Document Type


Publication Date




Publication Title





46 (1-10)


Background: Ecological momentary assessment (EMA) methods can be used to remotely assess physical and mental health in daily life for hard-to-reach, marginalized, and geographically dispersed populations in the U.S., such as sexual minority women (e.g., lesbian, bisexual). However, EMA studies are often complex, and engaging participants from afar can be a challenge. This study experimentally examined whether adding videos to written recruitment materials would improve consent rates, reduce dropout rates, and improve survey completion rates for an online daily diary study.

Methods: As part of a 2-week study of same-sex female couples' health, 376 women ages 18-35 were recruited from across the U.S. using a market research firm. Couples were randomized to an introductory information condition (written + video materials or written-only materials) prior to informed consent.

Results: Overall, 97.1% of eligible women reviewed introductory materials and of these 96.7% consented; consent rates did not differ by condition (written + video: 97.1%, written-only: 97.1%). Dropout rates were low (5.4%) and survey completion rates were high (90.4% of surveys completed); there were no group differences for study dropout (written + video: 3.6%, written-only: 7.0%) or survey completion (written + video: 92.5%, written-only: 88.4%). Data from women randomized to receive videos indicated more than half (53.3%) did not watch any of the five videos in full. However, among those who viewed the videos, time spent watching videos, watching more videos in full, and watching at least one video in full were each positive associated with survey completion rates.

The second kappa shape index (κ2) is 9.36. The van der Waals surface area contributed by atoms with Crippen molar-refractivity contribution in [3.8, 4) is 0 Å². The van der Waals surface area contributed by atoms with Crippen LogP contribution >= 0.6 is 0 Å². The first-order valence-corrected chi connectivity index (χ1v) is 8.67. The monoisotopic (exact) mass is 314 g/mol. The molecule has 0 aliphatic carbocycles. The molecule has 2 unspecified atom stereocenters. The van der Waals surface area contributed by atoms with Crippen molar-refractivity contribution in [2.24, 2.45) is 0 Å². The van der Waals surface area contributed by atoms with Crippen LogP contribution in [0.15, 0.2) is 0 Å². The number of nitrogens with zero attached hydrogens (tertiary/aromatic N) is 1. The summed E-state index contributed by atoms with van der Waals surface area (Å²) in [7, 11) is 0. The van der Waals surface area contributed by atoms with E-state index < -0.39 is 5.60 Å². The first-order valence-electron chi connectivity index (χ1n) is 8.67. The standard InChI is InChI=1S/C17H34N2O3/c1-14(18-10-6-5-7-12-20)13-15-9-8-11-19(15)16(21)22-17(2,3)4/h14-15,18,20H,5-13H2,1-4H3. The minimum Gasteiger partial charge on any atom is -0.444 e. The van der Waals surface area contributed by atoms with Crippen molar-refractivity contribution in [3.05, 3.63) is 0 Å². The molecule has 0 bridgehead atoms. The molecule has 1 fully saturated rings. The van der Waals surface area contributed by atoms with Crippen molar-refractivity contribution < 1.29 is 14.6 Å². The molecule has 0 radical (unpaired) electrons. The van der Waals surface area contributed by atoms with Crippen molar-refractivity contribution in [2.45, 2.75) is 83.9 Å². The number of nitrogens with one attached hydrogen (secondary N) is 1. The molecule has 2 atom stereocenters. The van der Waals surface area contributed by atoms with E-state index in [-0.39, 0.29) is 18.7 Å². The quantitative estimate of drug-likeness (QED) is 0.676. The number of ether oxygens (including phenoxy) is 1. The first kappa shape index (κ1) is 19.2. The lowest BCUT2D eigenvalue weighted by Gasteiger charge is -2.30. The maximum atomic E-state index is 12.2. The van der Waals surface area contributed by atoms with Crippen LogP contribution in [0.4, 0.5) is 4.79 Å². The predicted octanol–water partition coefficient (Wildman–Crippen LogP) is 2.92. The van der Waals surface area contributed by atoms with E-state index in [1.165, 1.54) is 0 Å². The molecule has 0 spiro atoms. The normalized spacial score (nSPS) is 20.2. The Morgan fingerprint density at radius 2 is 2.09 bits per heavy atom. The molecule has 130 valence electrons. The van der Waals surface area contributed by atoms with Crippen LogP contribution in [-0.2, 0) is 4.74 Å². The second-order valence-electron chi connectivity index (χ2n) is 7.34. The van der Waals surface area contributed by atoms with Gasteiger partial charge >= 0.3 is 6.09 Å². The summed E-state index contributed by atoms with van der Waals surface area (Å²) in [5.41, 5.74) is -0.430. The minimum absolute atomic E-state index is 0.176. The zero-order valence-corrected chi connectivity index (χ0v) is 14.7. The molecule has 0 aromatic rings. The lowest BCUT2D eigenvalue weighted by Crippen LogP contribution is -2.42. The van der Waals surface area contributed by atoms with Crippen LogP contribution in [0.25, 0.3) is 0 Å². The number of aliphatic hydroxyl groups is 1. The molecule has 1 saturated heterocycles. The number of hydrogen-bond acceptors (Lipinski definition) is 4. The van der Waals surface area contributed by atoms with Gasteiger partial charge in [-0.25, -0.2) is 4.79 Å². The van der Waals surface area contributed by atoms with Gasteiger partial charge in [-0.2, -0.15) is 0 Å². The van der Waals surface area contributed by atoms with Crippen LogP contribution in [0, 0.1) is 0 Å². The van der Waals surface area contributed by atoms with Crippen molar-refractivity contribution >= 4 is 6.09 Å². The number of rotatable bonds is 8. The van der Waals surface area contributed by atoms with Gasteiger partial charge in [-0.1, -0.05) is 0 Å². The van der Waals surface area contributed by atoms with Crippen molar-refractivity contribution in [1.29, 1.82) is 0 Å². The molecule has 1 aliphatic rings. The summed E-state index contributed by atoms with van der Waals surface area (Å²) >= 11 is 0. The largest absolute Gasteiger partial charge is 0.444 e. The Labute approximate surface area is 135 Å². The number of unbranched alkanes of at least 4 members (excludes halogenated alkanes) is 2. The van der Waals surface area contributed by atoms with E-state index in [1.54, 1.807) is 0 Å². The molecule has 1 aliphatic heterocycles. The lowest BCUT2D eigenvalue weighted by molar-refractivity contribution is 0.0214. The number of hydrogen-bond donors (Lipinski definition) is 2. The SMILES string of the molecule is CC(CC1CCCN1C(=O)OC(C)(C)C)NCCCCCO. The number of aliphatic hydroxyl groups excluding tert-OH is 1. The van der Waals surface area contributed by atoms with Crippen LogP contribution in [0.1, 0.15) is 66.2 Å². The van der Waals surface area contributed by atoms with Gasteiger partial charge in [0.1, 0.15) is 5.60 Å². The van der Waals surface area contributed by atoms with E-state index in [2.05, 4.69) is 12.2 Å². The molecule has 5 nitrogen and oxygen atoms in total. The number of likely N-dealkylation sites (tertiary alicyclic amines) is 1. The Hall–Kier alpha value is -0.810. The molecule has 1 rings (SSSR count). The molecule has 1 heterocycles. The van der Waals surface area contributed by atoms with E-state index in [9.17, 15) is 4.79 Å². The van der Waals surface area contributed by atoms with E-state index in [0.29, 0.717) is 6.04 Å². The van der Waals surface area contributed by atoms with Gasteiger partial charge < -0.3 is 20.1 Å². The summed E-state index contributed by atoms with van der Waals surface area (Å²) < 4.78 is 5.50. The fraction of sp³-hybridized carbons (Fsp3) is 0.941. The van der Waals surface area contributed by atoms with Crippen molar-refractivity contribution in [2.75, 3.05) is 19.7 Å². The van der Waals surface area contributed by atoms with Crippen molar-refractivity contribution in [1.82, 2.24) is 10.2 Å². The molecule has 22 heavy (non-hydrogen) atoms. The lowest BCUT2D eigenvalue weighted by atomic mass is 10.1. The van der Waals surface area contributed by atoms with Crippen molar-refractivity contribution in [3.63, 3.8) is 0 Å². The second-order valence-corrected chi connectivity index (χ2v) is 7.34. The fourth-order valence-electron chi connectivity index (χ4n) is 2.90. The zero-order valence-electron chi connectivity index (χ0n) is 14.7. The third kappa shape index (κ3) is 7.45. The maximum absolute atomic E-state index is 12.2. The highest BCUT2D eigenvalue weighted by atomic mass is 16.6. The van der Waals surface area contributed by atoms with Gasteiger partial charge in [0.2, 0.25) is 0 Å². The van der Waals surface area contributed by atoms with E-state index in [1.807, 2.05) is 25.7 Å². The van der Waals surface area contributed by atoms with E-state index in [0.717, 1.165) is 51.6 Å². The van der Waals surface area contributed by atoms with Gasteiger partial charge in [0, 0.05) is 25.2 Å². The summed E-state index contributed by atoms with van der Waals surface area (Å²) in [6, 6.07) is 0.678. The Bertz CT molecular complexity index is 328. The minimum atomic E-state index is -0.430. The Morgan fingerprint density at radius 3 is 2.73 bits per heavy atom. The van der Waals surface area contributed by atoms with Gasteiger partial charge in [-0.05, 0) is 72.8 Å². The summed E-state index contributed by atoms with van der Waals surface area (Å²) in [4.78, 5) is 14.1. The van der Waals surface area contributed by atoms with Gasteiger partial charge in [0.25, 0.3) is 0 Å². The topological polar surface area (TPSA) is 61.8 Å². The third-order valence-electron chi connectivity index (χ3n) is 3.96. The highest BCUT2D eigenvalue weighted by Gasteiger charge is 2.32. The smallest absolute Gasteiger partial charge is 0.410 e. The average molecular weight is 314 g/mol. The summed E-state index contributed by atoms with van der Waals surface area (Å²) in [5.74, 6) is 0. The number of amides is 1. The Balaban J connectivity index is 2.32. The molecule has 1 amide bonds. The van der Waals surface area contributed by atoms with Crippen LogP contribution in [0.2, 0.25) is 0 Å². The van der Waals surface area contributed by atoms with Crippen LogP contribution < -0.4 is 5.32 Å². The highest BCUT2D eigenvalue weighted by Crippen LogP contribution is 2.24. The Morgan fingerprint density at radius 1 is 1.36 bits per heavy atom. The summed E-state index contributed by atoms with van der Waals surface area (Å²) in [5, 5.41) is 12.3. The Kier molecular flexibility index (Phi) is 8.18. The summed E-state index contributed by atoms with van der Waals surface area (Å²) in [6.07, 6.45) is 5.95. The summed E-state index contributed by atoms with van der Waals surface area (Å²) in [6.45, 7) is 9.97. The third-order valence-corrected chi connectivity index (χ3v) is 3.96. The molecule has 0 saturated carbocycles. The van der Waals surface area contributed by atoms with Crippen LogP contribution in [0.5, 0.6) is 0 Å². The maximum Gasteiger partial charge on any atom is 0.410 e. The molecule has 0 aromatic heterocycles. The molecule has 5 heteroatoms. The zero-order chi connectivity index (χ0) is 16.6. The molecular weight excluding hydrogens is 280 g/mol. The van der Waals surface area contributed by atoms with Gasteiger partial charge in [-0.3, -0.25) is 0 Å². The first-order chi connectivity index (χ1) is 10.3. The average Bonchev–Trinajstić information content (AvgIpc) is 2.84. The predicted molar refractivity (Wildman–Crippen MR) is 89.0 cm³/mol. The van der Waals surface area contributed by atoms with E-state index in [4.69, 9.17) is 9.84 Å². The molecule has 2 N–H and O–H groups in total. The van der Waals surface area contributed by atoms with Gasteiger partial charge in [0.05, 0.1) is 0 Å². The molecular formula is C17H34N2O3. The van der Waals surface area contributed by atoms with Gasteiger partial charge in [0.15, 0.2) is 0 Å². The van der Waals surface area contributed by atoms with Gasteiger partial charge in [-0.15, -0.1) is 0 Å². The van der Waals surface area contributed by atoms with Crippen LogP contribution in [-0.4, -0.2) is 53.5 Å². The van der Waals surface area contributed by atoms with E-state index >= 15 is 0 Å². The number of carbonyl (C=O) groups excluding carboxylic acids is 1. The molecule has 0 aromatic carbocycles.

Conclusions: In summary, we had high consent rates, low dropout rates, and high survey completion rates regardless of video instructions. Although sexual minority women can be hard to reach, our potential participants appeared highly motivated to take part in research, and thus video recruitment materials were not necessary to improve participation. Future experimental research to maximize EMA study design and implementation could be important for populations less inclined to participate in EMA studies, or who are less familiar with research.


This is an Open Access article distributed in accordance with the Creative Commons Attribution-NonCommercial-NoDerivs 4.0 International License (CC BY-NC-ND 4.0), which permits the noncommercial replication and distribution of the article with the strict proviso that no changes or edits are made and the original work is properly cited (including links to both the formal publication through the relevant DOI and the license).

Original Publication Citation

Heron, K. E., Braitman, A. L., Dawson, C. A., MacIntyre, R. I., Howard, L. M., & Lewis, R. J. (2021). Evaluating study procedure training methods for a remote daily diary study of sexual minority women. mHealth, 7, 1-10, Article 46.


0000-0002-7452-876X (Heron), 0000-0003-2259-1094 (Braitman)